I’ve worked on many proposals and executive summaries for industries as diverse as oil & gas and green products. I’m always impressed by the amount of information offered–and depressed by the problems.
Problems That Undermine Proposals
Two problems stand out in imperfect proposals.
The writers are so close to the product (or service) and so enthusiastic that they no longer see the proposal through the customers’ eyes. Belief in your product or service is an excellent trait and should inform any proposal. However, you yourself wouldn’t make a purchase based solely on someone else’s enthusiasms; neither will your customers. They don’t want a sales pitch; they want you to solve their problem.
Because multiple writers are assigned to a proposal, it doesn’t hang together and important information is either left out or repeated so often that it becomes annoying. Proposals take teamwork, but at some point one person should be assigned to ensure consistency, clarity, and conciseness throughout the proposal.
Characteristics of the Perfect Proposal
Your potential customer has a specific issue that you need to resolve. The perfect proposal assures the customer that you understand the problem and have a solution–one that the customer can understand quickly in easily understood terms. The perfect proposal:
- Identifies the problem or mission of the customer.
- Explains (in everyday words) how your particular product or service resolves the problem.
- Focuses initially on the benefits, not the features, of the product or service.
- Differentiates the product or service to ease the customer’s process of choosing.
- Delivers the message clearly and efficiently, keeping overall length (including attachments and links) to a minimum.
- Gives clear contact information, including a specific person’s name, so that the customer doesn’t have to plow through your entire company directory for someone familiar enough with the product/service to answer questions.
At TWP Marketing & Technical Communication, we have over 25 years of experience writing proposals that give customers the information they want in words that clearly differentiate the product and service while exciting the customer’s interest. We can do the same for your proposals. Contact us today.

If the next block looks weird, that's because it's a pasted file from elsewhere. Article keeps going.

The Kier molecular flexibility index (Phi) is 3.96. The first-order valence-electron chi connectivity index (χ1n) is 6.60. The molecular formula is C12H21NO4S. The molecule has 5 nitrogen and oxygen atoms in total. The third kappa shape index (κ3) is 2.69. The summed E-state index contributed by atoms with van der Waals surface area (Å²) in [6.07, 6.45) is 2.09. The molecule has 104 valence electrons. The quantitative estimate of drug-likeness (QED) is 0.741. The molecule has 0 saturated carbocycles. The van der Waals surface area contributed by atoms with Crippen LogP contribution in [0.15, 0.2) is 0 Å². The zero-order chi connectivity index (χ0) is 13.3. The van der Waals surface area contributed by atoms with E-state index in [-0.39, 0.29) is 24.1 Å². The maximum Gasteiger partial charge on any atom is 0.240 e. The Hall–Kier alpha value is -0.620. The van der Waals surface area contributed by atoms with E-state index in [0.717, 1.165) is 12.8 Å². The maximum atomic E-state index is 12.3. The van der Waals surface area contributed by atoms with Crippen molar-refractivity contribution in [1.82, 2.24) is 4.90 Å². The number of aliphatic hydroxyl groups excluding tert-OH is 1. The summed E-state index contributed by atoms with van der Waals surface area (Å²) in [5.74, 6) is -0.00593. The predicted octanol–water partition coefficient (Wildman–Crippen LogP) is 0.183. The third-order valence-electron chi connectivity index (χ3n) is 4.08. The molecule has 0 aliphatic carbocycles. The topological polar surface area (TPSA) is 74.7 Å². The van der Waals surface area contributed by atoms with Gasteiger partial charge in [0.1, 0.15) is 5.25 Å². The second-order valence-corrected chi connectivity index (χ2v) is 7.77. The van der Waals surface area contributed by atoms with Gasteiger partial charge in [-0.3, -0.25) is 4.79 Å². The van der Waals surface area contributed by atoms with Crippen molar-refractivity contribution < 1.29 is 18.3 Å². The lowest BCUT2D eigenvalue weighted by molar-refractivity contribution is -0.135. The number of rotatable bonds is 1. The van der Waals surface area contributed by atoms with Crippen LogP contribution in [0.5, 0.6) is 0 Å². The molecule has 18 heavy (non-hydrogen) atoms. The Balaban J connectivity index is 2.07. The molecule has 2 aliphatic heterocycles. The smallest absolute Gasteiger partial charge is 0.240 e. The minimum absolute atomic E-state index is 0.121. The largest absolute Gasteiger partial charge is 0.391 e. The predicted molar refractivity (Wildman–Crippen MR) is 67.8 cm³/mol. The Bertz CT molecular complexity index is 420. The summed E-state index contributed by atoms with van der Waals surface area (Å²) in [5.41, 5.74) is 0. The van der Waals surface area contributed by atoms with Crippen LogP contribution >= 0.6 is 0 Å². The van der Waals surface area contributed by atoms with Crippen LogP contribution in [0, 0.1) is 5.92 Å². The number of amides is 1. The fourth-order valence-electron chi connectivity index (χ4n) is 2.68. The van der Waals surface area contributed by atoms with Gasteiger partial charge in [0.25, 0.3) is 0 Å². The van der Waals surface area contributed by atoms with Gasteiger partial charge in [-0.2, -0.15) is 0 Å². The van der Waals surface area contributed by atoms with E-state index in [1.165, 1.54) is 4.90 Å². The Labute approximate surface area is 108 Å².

You have only a few seconds to grab a reader’s attention. That makes your opening sentence very important. A great opening sentence focuses on:
- What your customers want: Give top priority to the features and benefits your customers want most. Suppose you’ve created a brand new frozen chili. If customers long for better tasting chili, emphasize the features (quick freezing, organic rice, fresh spices) that contribute to better taste. But omit information on the medical properties of chili peppers unless your customers expect and want that information. Address the needs of different customers in different sections of your marketing material. For example, you may want one website page on Great Tasting Recipes and another on Chili Peppers and Your Health.
- What your product or service delivers best: Give top priority to the benefits and features that you deliver best. If your chili tastes better because you cook it slowly, the words “slow cooked” belong in your opening statement.
- What your competition does best and worst: If every chili maker in the world slow cooks chili, that feature probably doesn’t belong in your opening sentence. If no one else cooks with fresh spices, that feature deserves a top mention. If your competitors cook with fresh spices, but don’t say so? Claim that feature yourself. Your competition’s weaknesses reveal areas where customers aren’t being served or believe they aren’t being served. That’s where your product or service commands the market.
- What type of document you’re writing: In a news release (for example), customers expect to learn what you’ve achieved recently. If you start with a long history of chili, customers stop reading before they find out about your accomplishment. In the executive summary of a proposal, customers want to know that you’ve heard and addressed their specific concerns. Your opening sentence must suit the document.
Create a decision box where you list the most important features and benefits of your product or service. Rank them by how closely they meet the criteria above: giving customers what they want; representing something you are good at; filling a real or perceived gap in the marketplace; and matching the goals of the document. The feature/benefit with the highest score should help frame your opening sentence.
TWP Marketing & Technical Communications knows the value of a great opening sentence. Contact us today.